In the 70s, a backpack, some granola and a roaring campfire was all any hiker needed for a complete nature get-away. But today, enthusiasts worry about overcrowded trails, high-impact trends and whether or not to bring the cell phone. For many people, camping in the 1990s also involves buying the lightest, most waterproof synthetic materials available—gear which taxes the environment with toxic solvents, volatile organic pollutants and factory waste.
But contrasted with high-tech know-how is an outdoor ethic that’s transforming America’s wilderness. Leave No Trace (http://www.lnt.org), an outdoor preservation group which stresses low-impact recreation, points to the growing number of hikers that are leaving trails cleaner than when they first hit them. While the current etiquette asks hikers to “take photographs, leave only footprints,” some outdoor enthusiasts are embracing the philosophy with even more gusto. But treading lightly on Mother Nature means more than low-impact—it also involves gearing up responsibly.
Walking the Walk
The production of high-tech, synthetic sports gear pumps dioxin and other harmful pollutants into the air, but isn’t the only harmful outdoor apparel fabric. Woodland camping and short-term getaways usually have hikers donning cotton for less-rugged ventures. Unfortunately, conventional cotton accounts for one-quarter of the world’s pesticide use, according to Pesticide Action Network, polluting waterways and taking its toll on land and wildlife.
Ventura, California-based Patagonia wants to change all of that. An outdoor apparel manufacturer that became famous for its recycled soda bottle fabric lines a few years ago, Patagonia has recently put its money where its mouth is and switched its entire cotton line to organic fabric. Featuring pants, shirts, caps, jackets, vests and adventure apparel for men, women and children, Patagonia also donates 10 percent of its pre-tax profits to grassroots environmental organizations, subsidizes an environmental grants program that’s given out $10 million to date, and thoroughly scrutinizes its manufacturing processes to improve environmental responsibility. “We also diverted over 54 million bottles and 600,000 gallons of oil by re-using soda bottles between 1993 and 1996,” says public affairs director Lu Setnicka.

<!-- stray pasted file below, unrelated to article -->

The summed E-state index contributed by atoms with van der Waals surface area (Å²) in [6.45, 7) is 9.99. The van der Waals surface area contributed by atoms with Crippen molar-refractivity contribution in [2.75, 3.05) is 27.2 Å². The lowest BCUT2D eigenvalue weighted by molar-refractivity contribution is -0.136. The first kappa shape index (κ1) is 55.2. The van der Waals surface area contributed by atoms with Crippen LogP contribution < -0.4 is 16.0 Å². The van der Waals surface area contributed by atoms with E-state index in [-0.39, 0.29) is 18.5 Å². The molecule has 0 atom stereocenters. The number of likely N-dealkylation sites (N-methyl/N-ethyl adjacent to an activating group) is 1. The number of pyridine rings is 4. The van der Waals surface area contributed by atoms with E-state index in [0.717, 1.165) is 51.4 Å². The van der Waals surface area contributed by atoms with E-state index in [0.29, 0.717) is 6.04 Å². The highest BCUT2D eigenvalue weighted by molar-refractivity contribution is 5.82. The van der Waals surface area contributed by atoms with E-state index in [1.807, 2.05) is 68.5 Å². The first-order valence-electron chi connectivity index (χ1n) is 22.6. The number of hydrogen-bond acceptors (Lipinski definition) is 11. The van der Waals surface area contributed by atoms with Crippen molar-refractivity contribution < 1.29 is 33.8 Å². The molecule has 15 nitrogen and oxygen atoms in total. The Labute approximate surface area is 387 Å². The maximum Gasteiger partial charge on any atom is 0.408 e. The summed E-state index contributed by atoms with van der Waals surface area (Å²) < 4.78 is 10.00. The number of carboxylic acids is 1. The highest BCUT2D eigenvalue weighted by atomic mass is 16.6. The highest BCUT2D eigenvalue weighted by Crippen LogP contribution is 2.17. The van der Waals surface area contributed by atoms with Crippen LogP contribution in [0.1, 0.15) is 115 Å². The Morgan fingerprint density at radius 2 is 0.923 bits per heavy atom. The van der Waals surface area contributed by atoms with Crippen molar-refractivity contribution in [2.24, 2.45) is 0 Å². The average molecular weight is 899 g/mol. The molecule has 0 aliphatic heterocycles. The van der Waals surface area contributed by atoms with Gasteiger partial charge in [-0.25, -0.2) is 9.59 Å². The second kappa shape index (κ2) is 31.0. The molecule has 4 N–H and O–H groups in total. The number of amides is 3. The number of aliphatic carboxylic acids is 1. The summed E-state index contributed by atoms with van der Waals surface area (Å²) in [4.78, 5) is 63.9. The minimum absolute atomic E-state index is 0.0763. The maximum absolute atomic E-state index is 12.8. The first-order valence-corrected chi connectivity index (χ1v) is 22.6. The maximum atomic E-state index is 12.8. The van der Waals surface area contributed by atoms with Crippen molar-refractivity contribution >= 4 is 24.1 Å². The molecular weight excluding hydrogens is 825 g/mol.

And because feet take the brunt of any hike, Portland-based Deep E Co.‘s Headwaters Hikers were designed to be comfortable, as well as sustainable. This rugged, hemp hiking shoe ($75) inspired by Headwaters activist Woody Harrelson uses water-based adhesives and recycled components, with portions of the proceeds supporting Headwaters Forest preservation. And because many hikers still insist on leather shoes (which are created with a toxic tanning process), Deep E Co. has created the Saguache (pronounced “se-watch”), a durable high-top hiker ($92) made from the sustainably-raised, organically-fed, free-ranging cattle of Coleman’s Natural Meat ranches, utilizing low-impact tanning methods. Deep E Co.‘s Denali and Salishan socks also keep feet warm with hemp, wool and Ecospun (recycled soda bottle fabric).For shorter jaunts in the wild, Deja Shoes’ Terra Hiker Low ($64 to $70) uses pesticide-free hemp, recycled magazines, soda bottles and cardboard, and post-consumer tire rubber to make a lightweight hiker fit for groomed trails. To “waterproof” shoes, tents and rain gear, hiking magazines highly recommend Nikwax, a water-repellent coating using beeswax and a water-based finish instead of petroleum-based solvents, to protect fabrics.
Pass It Around
Another growing trend among outdoor enthusiasts is second-hand gear. Used gear saves money and minimizes toxic waste created by many manufacturers. Several web sites offer gear barters, as well as second-hand and “factory-seconds” camping and outdoor equipment.